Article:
According to the carb logic diagram in the back of the the 250F manual, the fuel screw draws fuel directly out of the bowl. The next time I have the carb off, I will take the fuel screw out, plug the hole in the bottom of the bore it feeds, spray carb cleaner up the fuel screw and see where the spray comes out. If it is out of the pilot jet, there is a good chance it is emulsion, otherwise it is fuel. So far I only have the logic diagram to go by.

The short answer to the original question is the fuel screw or slow screw in the front bottom of the carb meters fuel. If it meters emulsion, the effect is exactly the same. It meters fuel.

Good luck,
mwc

  • neWRiver

Posted September 10, 2002 - 12:34 PM

#10

Mark, hey great discussion of the relationship between the PJ, PAJ and the PS. You sure have a knack for relating theoretical material in concrete and understandable descriptions. I definitely learned something new. Interesting that this idea of a constant desirable emulsion ratio tends to support Taffy's earlier findings that PJ and PAJ settings should be "matched" to each other as opposed to considering them as independently adjustable.

I may have missed something, but it seems that you and Taffy are saying basically the same thing here with respect to the answer to this question.

Sabin's initial answer is fundamentally correct yet leaves us pondering this PJ/PAJ relationship. Your comments are more thorough, but Taffy also clarifies that we are talking about a mixture of fuel and air which is being metered by the PS. Your comments support that either this is actually the case or that the PS is metering raw fuel into the emulsion. In either case, I think you both have indicated that the end result is a metered mixture of air and fuel (Taffy indicates this as a "very rich mixture" and you indicate it as an emulsion). Taffy's "red water" analogy seems consistent with your analysis of the air/fuel ratio in the emulsion (i.e., it is always "red", in other words it is always primarily fuel and not a combustable air/fuel mixture).

Anyway, jeez, you guys are smart! Thanks for taking the time to share your knowledge and experience with us. :)

  • Taffy

Posted September 10, 2002 - 01:47 PM

#11

thanks mark and new river.

yes we are saying just about the same thing. i couldn't have put it better though new river.

like mark says the real difference is is it an emulsion or neat fuel that you're metering? i would suggest that brass valves do fuel and passageways do mixtures.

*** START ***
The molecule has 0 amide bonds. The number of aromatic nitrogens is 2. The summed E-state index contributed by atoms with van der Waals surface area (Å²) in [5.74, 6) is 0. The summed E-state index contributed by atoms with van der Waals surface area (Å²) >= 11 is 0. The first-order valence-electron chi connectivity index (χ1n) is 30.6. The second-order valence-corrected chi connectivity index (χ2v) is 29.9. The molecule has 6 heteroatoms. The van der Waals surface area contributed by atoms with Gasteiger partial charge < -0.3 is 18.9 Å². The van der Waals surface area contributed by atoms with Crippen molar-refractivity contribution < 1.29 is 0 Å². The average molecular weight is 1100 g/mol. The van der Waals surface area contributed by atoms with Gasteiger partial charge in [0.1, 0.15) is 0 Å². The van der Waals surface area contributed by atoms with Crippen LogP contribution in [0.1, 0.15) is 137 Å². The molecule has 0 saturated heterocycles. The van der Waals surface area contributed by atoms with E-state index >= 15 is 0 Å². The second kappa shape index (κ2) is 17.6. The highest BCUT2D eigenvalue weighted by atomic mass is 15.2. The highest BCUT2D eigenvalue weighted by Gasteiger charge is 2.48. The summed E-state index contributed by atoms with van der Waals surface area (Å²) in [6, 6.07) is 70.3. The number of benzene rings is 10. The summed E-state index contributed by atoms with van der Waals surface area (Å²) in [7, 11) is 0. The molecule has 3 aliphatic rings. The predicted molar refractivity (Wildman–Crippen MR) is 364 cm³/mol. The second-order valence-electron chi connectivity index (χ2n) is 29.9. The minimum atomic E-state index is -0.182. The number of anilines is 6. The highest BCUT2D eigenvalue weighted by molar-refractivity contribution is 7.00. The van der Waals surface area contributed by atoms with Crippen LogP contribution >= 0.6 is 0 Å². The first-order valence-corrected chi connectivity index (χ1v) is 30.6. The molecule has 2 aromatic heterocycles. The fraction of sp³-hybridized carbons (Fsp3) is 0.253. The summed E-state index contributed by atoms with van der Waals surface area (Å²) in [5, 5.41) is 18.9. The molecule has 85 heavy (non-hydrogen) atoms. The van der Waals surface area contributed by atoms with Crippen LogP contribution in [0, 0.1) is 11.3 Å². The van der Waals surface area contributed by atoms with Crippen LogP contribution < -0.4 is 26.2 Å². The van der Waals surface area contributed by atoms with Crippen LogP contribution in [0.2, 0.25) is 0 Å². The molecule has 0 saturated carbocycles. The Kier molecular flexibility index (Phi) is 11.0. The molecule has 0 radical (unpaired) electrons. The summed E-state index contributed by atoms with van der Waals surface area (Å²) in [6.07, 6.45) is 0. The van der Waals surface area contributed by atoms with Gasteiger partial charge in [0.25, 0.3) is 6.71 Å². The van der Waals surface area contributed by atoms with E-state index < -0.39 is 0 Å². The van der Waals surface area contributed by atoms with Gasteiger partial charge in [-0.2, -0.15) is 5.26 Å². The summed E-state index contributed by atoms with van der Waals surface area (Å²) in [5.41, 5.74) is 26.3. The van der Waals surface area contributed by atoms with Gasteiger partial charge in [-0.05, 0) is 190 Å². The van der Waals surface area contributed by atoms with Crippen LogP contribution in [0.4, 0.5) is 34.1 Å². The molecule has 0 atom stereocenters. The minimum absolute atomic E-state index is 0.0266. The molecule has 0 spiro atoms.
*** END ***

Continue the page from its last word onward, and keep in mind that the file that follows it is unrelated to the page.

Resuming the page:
but you'll all forgive me if i say that i haven't read a book since the day i started and i go completely by memory and lessons learnt.

good luck.

Taffy

  • Mark_Cantrell

Posted September 10, 2002 - 02:29 PM

#12

OK. The point I was trying to make was that the emulsion is not the same as the mixture we feed the engine with. Essentially the emulsion is raw fuel. It is slightly modified (air bubbles added to it) to change its characteristics for transport, not ignition.

The 'mixture' made by combining the PJ and PAJ streams is over 8000 times richer than the mixture we get by adding the emulsion to the air in the bore of the carb.

It's all good.

mwc

  • MN_Kevin

Posted September 10, 2002 - 02:38 PM

#13

I don't see the BK mod on your list. If your AP is squirting to much fuel it can cause a hesitation or bog

The 98/99 accelerator pump is totally unlike the 2k and >.

This AP can be modified using either the "Taffy" mod or the "KL" mod.

  • neWRiver

Posted September 10, 2002 - 03:24 PM

#14

Originally posted by Mark Cantrell:
OK. The point I was trying to make was that the emulsion is not the same as the mixture we feed the engine with. Essentially the emulsion is raw fuel. It is slightly modified (air bubbles added to it) to change its characteristics for transport, not ignition.

The 'mixture' made by combining the PJ and PAJ streams is over 8000 times richer than the mixture we get by adding the emulsion to the air in the bore of the carb.

It's all good.

mwc

It is an excellent point, as a matter of fact. :D

Something I never did previously grasp quite as clearly as I do now thanks to your explanation.

Thanks! :)

[ September 10, 2002, 06:26 PM: Message edited by: neWRiver ]

  • neWRiver

Posted September 10, 2002 - 03:25 PM

#15

oops...

[ September 10, 2002, 06:25 PM: Message edited by: neWRiver ]




 
x

Join Our Community!

Even if you don't want to post, registered members get access to tools that make finding & following the good stuff easier.

If you enjoyed reading about "" here in the ThumperTalk archive, you'll LOVE our community. Come join ThumperTalk today!

The views and opinions expressed on this page are strictly those of the author, and have not been reviewed or approved by ThumperTalk.